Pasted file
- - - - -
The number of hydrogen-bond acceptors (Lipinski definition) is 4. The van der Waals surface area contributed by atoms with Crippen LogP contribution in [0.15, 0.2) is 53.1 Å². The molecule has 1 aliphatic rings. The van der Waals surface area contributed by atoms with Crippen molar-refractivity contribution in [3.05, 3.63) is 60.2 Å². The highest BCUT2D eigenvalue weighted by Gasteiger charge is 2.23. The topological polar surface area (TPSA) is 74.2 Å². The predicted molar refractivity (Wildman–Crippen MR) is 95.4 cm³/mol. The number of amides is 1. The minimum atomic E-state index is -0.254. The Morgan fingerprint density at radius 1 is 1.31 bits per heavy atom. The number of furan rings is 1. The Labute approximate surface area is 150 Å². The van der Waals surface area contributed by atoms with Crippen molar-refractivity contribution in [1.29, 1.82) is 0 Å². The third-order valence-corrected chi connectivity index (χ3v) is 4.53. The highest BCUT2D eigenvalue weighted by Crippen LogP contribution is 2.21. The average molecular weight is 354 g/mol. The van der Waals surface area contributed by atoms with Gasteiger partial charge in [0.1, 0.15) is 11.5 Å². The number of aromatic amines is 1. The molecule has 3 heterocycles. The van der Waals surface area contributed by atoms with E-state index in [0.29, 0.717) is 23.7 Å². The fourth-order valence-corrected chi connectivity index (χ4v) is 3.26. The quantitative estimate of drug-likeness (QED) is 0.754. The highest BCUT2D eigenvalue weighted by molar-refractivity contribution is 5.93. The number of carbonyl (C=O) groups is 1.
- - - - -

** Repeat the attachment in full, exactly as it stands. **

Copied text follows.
The number of hydrogen-bond acceptors (Lipinski definition) is 4. The van der Waals surface area contributed by atoms with Crippen LogP contribution in [0.15, 0.2) is 53.1 Å². The molecule has 1 aliphatic rings. The van der Waals surface area contributed by atoms with Crippen molar-refractivity contribution in [3.05, 3.63) is 60.2 Å². The highest BCUT2D eigenvalue weighted by Gasteiger charge is 2.23. The topological polar surface area (TPSA) is 74.2 Å². The predicted molar refractivity (Wildman–Crippen MR) is 95.4 cm³/mol. The number of amides is 1. The minimum atomic E-state index is -0.254. The Morgan fingerprint density at radius 1 is 1.31 bits per heavy atom. The number of furan rings is 1. The Labute approximate surface area is 150 Å². The van der Waals surface area contributed by atoms with Crippen molar-refractivity contribution in [1.29, 1.82) is 0 Å². The third-order valence-corrected chi connectivity index (χ3v) is 4.53. The highest BCUT2D eigenvalue weighted by Crippen LogP contribution is 2.21. The average molecular weight is 354 g/mol. The van der Waals surface area contributed by atoms with Gasteiger partial charge in [0.1, 0.15) is 11.5 Å². The number of aromatic amines is 1. The molecule has 3 heterocycles. The van der Waals surface area contributed by atoms with E-state index in [0.29, 0.717) is 23.7 Å². The fourth-order valence-corrected chi connectivity index (χ4v) is 3.26. The quantitative estimate of drug-likeness (QED) is 0.754. The highest BCUT2D eigenvalue weighted by molar-refractivity contribution is 5.93. The number of carbonyl (C=O) groups is 1.